Empathy and Evolution: the “Sound Garden” of EXES [Interview]

Updated: Feb 10, 2020

Interview with EXES

photos by Sarah Elly

“I get stuck on stories,” vocalist Allie McDonald admits.

And that’s why EXES has plenty to share. After the milestones of their 2016 debut “18” and later “The Art of Saying Goodbye” EP, 2017’s heart-wrenching “Cain” paved the way for several singles and eventually two collections in 2019. Now, the duo, consisting of Allie alongside producer Mike Derenzo, are preparing to release possibly their most captivating body of work yet. The standalone tracks from ‘Once More, With Feeling’ that we’ve heard so far push boundaries while simultaneously pulling the listener closer to what’s important – the message.

“I think our sound has actually evolved, which is something that I like about this collaboration,” Allie observes. “Both Mike and I are growing up and our music is changing with us. [The electronic elements are] definitely a strength of Mike’s production. He’s able to fully create a sonic world for our songs to exist.” Mike attributes this ability to capture the essence of a feeling to a more inventive mindset, “constantly learning and experimenting, figuring out what works and doesn’t.” As a result, their sonic world positively drips with memories, swirling and crackling with the truth that is so deeply embedded within each of them.

This sound has been something that, up until now, the duo has often had to access remotely, having been based on the opposing coasts of the US with Allie in Brooklyn and Mike in Venice Beach. As of recently, they have finally been collaborating in the same space. “It’s great,” Allie expresses. “I actually moved about two miles from Mike. We’re writing TOO many songs now. It’s important for us to have that face to face time weekly – so we can write, but also just to hang and write up business plans for world domination, of course.”

Instead of highlighting the differences that the project brings out between the two of them as individuals, she chooses to emphasize how alike they are. “We’re actually more similar than different,” she says. “We both are extremely anxious individuals who like to stay indoors. I think that because of this, music has become our way of connecting with the world.” This introversion is present in the emanating nature of every chord, the songs demonstrating the ability to hold back at just the right moments.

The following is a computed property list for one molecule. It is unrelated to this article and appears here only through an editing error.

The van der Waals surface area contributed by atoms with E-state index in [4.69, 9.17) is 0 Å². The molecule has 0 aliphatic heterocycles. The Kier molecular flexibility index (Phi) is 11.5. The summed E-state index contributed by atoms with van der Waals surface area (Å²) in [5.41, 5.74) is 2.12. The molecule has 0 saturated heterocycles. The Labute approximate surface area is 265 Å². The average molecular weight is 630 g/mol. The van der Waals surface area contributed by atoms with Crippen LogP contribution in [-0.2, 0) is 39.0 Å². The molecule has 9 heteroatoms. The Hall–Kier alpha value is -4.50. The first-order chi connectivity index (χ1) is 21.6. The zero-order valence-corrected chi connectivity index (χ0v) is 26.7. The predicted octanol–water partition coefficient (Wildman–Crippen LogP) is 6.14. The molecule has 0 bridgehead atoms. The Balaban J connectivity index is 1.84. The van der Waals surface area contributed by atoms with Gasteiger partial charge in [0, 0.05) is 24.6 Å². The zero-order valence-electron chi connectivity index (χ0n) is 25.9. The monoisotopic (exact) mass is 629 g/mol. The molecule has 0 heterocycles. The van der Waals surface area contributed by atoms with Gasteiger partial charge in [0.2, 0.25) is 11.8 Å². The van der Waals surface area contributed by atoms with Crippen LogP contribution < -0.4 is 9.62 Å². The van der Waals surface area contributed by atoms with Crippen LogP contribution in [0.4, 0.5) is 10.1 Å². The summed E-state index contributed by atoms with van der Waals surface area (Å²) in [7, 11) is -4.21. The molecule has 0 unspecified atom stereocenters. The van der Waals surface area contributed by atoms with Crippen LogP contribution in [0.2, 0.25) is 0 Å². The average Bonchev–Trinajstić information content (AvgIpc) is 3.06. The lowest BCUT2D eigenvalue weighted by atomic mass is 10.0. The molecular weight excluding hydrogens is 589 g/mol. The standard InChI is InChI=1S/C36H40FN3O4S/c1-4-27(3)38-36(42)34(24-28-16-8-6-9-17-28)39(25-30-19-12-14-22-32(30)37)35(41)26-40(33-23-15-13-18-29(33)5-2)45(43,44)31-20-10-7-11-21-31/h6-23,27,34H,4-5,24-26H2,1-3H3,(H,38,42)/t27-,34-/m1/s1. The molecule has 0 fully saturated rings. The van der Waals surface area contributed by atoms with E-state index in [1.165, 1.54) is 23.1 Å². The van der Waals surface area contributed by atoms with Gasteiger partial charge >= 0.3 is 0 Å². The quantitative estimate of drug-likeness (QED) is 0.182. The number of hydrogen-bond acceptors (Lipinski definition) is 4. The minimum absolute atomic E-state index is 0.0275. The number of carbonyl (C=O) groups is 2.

EXES’ music – in their words, “nostalgic, cinematic, and intricate” – is like an intimate conversation, Allie’s crystalline voice carving out a path to speak unequivocally to the listener. “I’m an empath,” she explains. “I feel everything 100 times more than I should. I wrote because I felt so alone in the way I felt. We get loads of messages now from people all around the world saying that they too relate to the way I feel. Though my experiences are personal and unique, I’ve truly realized that so many other people relate.”

As it turns out, the track that fans have connected with the most has been the song that was the most difficult for the duo to write. The achingly honest single, titled “Cain”, vividly illustrates the aftermath of a virtual relationship in which the other person passed away. “It’s unfortunate, because that song is about losing a loved one,” Allie says. “But I think there’s something really beautiful in people connecting from something as heartbreaking as loss. A big lyrical theme of ours is distance. Personally, I’ve only dated long-distance, and with it easier today to reach people all over the world, I’ve noticed a lot of fans relating to the longing and space that goes hand in hand with long-distance relationships. I love hearing the stories. I love that I will write a song to heal my heart when I’m feeling particularly low and somebody somewhere will hear the song and possibly feel a little less lonely too.”

However, there’s a fine line when creating such personal, sometimes painfully so, material. “Now that my job has become expressing my personal feelings on the regular, it can be draining. I’m trying to learn how to reach into that dark place only temporarily. Also, I’m finally getting better at not getting into wrong relationships for more writing material – I’m so guilty of that.”